We don’t know why the Academy allowed a presenter to present the award for a category in which he was a nominee, but they did, and the identity of our mystery person makes for a good bit of trivia that’s about both the Oscars and Christmas.

Industry Trend: Biblical Epics

Bible stories have inspired a great number of different films, notably grand, expensive epics. Interestingly, though, they were made in clumps during relatively brief phases of popularity, first in the 1920s and again in the 1950s and early 1960s. With The Passion of the Christ becoming a smash hit in 2004, we’re starting to see a third wave of biblically-inspired films, although not with the same huge budgets.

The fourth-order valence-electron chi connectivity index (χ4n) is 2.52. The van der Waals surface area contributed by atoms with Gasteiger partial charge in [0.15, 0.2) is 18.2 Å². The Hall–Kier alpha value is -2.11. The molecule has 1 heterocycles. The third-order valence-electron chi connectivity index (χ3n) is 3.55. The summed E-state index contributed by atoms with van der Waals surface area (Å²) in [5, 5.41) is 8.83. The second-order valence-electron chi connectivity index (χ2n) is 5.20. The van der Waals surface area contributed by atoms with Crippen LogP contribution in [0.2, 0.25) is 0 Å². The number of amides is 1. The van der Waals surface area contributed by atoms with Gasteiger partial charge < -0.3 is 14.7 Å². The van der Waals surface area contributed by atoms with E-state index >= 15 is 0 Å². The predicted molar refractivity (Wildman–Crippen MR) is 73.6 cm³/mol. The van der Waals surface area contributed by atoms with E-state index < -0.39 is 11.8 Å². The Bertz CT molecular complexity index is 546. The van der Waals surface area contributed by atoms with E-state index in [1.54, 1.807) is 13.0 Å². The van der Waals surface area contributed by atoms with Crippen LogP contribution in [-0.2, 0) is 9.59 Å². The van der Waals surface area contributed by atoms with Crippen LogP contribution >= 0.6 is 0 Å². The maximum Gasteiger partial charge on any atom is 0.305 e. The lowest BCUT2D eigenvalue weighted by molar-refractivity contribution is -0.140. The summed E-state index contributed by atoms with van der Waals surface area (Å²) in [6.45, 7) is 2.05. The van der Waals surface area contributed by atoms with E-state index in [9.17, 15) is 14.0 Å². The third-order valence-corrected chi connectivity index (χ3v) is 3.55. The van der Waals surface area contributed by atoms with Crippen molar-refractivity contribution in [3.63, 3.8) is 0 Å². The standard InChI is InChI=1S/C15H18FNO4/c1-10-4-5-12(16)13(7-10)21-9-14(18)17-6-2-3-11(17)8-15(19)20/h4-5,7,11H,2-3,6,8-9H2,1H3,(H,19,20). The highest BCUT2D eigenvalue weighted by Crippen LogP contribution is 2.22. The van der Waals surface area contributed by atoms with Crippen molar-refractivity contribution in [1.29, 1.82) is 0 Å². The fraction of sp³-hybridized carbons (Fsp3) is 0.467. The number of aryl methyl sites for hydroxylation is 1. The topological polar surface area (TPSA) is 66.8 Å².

Some of the noteworthy Bible epics of the past include:

  • The 1910s-1920s
    • Intolerance (1916), by director D. W. Griffith, is the first big budget movie. It interweaves four separate thematically-related stories. One of these, admittedly the shortest of the four, is about the life of Christ, culminating in his crucifixion and resurrection.
    • The Ten Commandments (1923), by director Cecil B. DeMille, is one of the first blockbusters. The first half tells the story of Moses and used innovative and visually spectacular special effects to part the Red Sea. The second half is a parable that takes place in the modern day.
    • Ben-Hur (1925), directed by Fred Niblo, became the highest grossing film of the silent era, raking in $4.5 million and earning money despite its then-astronomical $3.9 million budget. It was an astonishing spectacle in its day, and the imagery still has the power to impress, particularly the sea battle sequence, which was filmed with a record 48 cameras, and the chariot race scene, which landed in the Guinness Book of World Records as the most edited scene: 267 feet of footage was shot for every one foot that made it into the finished film.